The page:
No help (or sympathy) for an old ‘hero’ who lashes out

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Thomas Cooney was a crossing sweeper on the Bayswater Road. Sweepers were ‘beggars of a sort, demanding alms in return for a useful, almost essential public service’: clearing a path through the mud that covered most of the capital’s streets and paths.Cooney asked for tips from the ladies and gentlemen that preferred not to drag their crinolines or trouser legs through the filth churned up by countless road users. He could probably find no other work since service in the army had left him crippled with two wooden legs. He drew an army pension of 10s 6a week but that wouldn’t have gone very far in 1859.

Today I doubt that even Esther McVey or Ian Duncan Smith would expect Thomas to work for a living but the Victorian state was much less considerate in giving benefits to those that so obviously needed them. As a result the man with (literally) no legs to stand on was forced to do exactly that, day after day, in all weathers.

Moreover, the local youth had identified him as a figure of fun, worthy of their abuse. Most days a pack of them would taunt him, fling stones and mud at him, and occasionally be brave enough to get close enough to prod him and try to knock him over. What larks!

Cooney retaliated by shouting at them, waving his sticks, throwing stones back, and threatening to ‘do for them’. One day in April 1859 the boys were teasing him and he was chucking stones back when a little girl, just 11 years of age was passing on her way home from school. As she passed Cooney he wacked her with his stick, hitting her in the face, and she ran off home in tears.

Her father was a respectable tradesman living in Blandford Street, just off Manchester Square (where the Wallace Collection is housed today). Mr Woolter was so outraged by the attack on his daughter Anne that he set out at once to confront the crossing sweep. He gave him a piece of his mind but Cooney was far from repentant, instead of an apology all Woolter got was a punch in the mouth. The blow dislodged a tooth and unsettled the rest. Cooney was arrested and produced before Mr Broughton at Marylebone Police court.

The magistrate heard that Cooney had a long history of hitting out at anyone – youths, members of the public, and the police – that encountered him. He was described as a ‘brutal fellow’ and ‘a most desperate character’. I’m sure he was but perhaps he had his reasons. PC Reed (60D) said Cooney had been drinking and had resisted arrest. All Cooney offered by way of a defense was the unceasing abuse he’d received from the boys.

That didn’t wash with Mr Broughton. A respectable citizen and his little girl had been assaulted and the latter was fortunate not to have ‘been killed on the spot’ he declared. The justice requested a certificate from the surgeon that had treated Anne so he could assess the severity of her injuries before passing judgment on Cooney. In the meantime the sweeper was sent to the nearest house of correction to await his fate.

[from The Morning Post, Wednesday, April 20, 1859]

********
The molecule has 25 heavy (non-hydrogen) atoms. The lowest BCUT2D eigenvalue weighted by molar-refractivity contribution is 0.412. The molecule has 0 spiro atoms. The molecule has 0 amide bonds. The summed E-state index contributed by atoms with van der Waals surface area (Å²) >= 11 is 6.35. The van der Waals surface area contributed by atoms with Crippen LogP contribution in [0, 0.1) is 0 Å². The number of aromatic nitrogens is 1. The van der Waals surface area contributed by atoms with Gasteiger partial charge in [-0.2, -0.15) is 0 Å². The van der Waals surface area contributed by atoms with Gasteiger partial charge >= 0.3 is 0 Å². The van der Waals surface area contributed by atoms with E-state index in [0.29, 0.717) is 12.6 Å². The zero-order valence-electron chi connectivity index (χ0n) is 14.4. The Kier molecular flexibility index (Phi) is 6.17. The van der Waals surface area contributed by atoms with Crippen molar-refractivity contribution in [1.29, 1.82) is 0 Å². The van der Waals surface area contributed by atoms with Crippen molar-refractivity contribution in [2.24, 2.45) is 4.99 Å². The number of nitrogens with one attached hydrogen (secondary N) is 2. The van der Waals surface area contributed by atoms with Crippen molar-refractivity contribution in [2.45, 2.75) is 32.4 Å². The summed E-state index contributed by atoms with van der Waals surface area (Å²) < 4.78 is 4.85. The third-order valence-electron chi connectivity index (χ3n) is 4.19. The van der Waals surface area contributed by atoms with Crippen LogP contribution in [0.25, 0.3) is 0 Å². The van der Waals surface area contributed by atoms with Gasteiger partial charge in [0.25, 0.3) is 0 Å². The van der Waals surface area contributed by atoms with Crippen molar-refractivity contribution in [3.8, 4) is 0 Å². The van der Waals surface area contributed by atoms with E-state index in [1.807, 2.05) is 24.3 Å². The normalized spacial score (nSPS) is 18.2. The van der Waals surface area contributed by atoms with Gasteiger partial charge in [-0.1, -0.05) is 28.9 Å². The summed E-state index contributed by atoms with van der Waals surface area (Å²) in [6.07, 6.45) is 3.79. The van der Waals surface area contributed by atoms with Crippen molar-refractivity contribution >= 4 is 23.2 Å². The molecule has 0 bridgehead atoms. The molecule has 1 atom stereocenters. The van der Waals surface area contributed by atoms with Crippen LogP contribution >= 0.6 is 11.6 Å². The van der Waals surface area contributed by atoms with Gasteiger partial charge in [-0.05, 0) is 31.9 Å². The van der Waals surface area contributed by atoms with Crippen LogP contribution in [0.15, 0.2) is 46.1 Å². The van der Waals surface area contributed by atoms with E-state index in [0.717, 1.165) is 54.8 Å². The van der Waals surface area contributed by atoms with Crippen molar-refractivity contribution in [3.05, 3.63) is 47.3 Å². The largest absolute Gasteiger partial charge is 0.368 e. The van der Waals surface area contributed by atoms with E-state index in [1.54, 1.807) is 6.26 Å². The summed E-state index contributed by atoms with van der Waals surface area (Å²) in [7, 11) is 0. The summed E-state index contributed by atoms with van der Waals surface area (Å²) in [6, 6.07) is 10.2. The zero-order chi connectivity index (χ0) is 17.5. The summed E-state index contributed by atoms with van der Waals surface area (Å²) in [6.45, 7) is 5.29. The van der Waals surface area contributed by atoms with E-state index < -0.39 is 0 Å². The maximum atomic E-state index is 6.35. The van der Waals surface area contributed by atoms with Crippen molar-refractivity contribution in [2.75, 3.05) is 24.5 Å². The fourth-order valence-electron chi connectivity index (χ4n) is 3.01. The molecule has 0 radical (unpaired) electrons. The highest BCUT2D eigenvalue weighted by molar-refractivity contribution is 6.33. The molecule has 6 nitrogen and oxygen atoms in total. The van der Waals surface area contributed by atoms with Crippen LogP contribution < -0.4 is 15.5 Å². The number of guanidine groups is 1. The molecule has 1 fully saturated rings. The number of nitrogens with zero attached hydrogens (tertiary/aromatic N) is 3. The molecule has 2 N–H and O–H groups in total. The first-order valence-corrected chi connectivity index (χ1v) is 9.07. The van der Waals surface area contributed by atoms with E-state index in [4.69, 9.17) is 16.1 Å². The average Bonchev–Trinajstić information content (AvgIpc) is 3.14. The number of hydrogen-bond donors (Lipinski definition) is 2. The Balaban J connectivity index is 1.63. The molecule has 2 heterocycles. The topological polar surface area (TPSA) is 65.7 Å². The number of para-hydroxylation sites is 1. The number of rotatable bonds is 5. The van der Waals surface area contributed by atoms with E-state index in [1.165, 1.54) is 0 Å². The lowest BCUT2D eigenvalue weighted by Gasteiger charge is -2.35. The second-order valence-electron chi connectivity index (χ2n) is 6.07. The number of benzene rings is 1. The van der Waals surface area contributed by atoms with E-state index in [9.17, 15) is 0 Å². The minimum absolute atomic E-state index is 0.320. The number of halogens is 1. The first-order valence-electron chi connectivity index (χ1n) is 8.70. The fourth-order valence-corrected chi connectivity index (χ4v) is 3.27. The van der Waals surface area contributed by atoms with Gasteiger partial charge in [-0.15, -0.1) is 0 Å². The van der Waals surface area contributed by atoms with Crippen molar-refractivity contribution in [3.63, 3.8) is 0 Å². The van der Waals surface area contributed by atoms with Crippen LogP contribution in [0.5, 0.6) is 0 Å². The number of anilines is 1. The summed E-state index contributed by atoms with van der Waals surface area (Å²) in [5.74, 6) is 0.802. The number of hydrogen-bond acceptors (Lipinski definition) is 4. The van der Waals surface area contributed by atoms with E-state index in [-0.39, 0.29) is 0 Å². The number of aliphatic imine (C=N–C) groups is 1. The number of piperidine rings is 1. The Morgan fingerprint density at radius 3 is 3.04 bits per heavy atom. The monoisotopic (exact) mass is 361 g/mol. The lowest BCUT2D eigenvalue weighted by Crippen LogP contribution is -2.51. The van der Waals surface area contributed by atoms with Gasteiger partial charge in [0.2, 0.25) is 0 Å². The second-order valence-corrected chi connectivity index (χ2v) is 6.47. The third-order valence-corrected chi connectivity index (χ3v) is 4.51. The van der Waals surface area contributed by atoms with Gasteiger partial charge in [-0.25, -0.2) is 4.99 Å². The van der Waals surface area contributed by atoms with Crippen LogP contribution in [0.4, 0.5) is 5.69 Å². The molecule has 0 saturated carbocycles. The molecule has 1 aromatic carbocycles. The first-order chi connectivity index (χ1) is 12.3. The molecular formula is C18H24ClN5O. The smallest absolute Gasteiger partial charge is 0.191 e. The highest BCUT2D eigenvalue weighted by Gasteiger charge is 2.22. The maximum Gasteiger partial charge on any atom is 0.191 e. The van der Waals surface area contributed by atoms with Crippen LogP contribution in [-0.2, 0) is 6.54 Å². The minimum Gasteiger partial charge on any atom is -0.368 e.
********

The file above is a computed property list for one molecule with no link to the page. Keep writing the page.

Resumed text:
1 Lee Jackson, Dirty Old London: The Victorian Fight Against Filth, (Yale University Press, 2014), pp.32-3

Drew Gray is the joint author of Jack and the Thames Torso Murders, published by Amberley Books in June 2019. Details available here

‘You won’t see me alive in ten minutes’: a strongman’s wife reaches the limits of her despair

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I am struck by the frequency of attempted suicide cases that came before the London magistracy in the late nineteenth century. The Police Code book stated that:

A person who kills himself in a manner which in the case of another person would amount to murder, is guilty of murder’,1 which seems a supremely unhelpful directive under the circumstances.

Those attempting to kill themselves were ordered to be given medical assistance and then prosecuted for a misdemeanor. In most cases I’ve found the accused was remanded so that enquiries could be made into their mental health and character with the aim being, it seems, to ensure that they didn’t try anything so drastic again.

While there were several attempts at hanging and one of a man who walked into an underground train tunnel to end his life, most of the attempted suicides that made the pages of the newspapers were of women who had been prevented from drowning themselves in the Thames or one of the capital’s canals. In almost all instances their lives were saved by the quick reactions of a nearby beat bobby or member of the public. The case of Edith Sampson was a little different.

In late March  1892 Dora Hoffmeister was working as a servant at the Empire Hotel in Leicester Square. She knew Edith as one of the guests and met her by the front door to the hotel on the 31 March in the afternoon. Edith spoke to her saying darkly: ‘You won’t see me alive in ten minutes’, before hurrying off upstairs to her room.

Alarmed, Dora followed her and entered her bedroom where she saw Mrs Sampson sat at her dressing table. She took a small bottle from the table and poured its contents into a glass. Dora seized the bottle and realized it was marked ‘Laudanum. Poison’. She remonstrated with Edith who relented and poured the liquid back into the bottle and set it down.

Dora stayed as Edith dressed and went out, and then returned to her duties. About an hour later she decided to check on her again and went up to her room. There she found Edith lying on the bed where she had been carried by one of the hotel’s waiters after she’d been discovered earlier. Apparently another servant, Harriet Perrett had found Edith slumped on the stairs, a handkerchief in one hand and the bottle of laudanum in the other.  Dora rang for help and stayed with Edith until a surgeon arrived.